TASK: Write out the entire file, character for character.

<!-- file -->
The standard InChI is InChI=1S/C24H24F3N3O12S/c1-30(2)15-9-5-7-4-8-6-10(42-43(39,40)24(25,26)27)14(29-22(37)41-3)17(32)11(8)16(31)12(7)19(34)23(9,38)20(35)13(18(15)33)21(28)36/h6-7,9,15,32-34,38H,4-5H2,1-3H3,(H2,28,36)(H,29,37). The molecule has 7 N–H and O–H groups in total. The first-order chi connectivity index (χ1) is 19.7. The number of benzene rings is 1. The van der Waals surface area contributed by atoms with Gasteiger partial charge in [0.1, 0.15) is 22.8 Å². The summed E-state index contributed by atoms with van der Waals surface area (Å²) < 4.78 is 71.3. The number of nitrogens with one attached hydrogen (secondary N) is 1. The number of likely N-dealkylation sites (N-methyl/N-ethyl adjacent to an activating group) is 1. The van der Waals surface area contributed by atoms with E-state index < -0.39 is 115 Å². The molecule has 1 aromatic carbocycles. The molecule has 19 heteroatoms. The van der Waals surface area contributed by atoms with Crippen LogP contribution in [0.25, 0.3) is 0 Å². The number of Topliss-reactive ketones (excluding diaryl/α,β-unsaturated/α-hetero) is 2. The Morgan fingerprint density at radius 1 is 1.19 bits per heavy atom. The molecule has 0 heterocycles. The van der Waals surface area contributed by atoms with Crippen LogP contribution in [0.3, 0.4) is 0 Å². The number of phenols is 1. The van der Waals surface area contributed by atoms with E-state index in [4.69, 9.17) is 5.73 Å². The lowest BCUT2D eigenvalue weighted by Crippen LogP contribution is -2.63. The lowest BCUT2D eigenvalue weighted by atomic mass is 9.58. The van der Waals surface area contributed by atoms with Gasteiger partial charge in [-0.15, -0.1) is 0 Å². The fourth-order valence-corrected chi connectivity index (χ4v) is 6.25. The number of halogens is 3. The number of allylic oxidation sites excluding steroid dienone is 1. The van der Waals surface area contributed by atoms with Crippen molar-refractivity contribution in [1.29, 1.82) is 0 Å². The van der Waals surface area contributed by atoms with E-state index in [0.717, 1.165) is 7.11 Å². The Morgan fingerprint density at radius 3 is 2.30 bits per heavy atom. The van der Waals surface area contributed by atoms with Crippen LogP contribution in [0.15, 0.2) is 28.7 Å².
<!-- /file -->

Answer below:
The standard InChI is InChI=1S/C24H24F3N3O12S/c1-30(2)15-9-5-7-4-8-6-10(42-43(39,40)24(25,26)27)14(29-22(37)41-3)17(32)11(8)16(31)12(7)19(34)23(9,38)20(35)13(18(15)33)21(28)36/h6-7,9,15,32-34,38H,4-5H2,1-3H3,(H2,28,36)(H,29,37). The molecule has 7 N–H and O–H groups in total. The first-order chi connectivity index (χ1) is 19.7. The number of benzene rings is 1. The van der Waals surface area contributed by atoms with Gasteiger partial charge in [0.1, 0.15) is 22.8 Å². The summed E-state index contributed by atoms with van der Waals surface area (Å²) < 4.78 is 71.3. The number of nitrogens with one attached hydrogen (secondary N) is 1. The number of likely N-dealkylation sites (N-methyl/N-ethyl adjacent to an activating group) is 1. The van der Waals surface area contributed by atoms with E-state index < -0.39 is 115 Å². The molecule has 1 aromatic carbocycles. The molecule has 19 heteroatoms. The van der Waals surface area contributed by atoms with Crippen LogP contribution in [0.25, 0.3) is 0 Å². The number of Topliss-reactive ketones (excluding diaryl/α,β-unsaturated/α-hetero) is 2. The Morgan fingerprint density at radius 1 is 1.19 bits per heavy atom. The molecule has 0 heterocycles. The van der Waals surface area contributed by atoms with Crippen LogP contribution in [0.3, 0.4) is 0 Å². The number of phenols is 1. The van der Waals surface area contributed by atoms with E-state index in [4.69, 9.17) is 5.73 Å². The lowest BCUT2D eigenvalue weighted by Crippen LogP contribution is -2.63. The lowest BCUT2D eigenvalue weighted by atomic mass is 9.58. The van der Waals surface area contributed by atoms with Gasteiger partial charge in [-0.15, -0.1) is 0 Å². The fourth-order valence-corrected chi connectivity index (χ4v) is 6.25. The number of halogens is 3. The number of allylic oxidation sites excluding steroid dienone is 1. The van der Waals surface area contributed by atoms with Crippen molar-refractivity contribution in [1.29, 1.82) is 0 Å². The van der Waals surface area contributed by atoms with E-state index in [0.717, 1.165) is 7.11 Å². The Morgan fingerprint density at radius 3 is 2.30 bits per heavy atom. The van der Waals surface area contributed by atoms with Crippen LogP contribution in [0.15, 0.2) is 28.7 Å².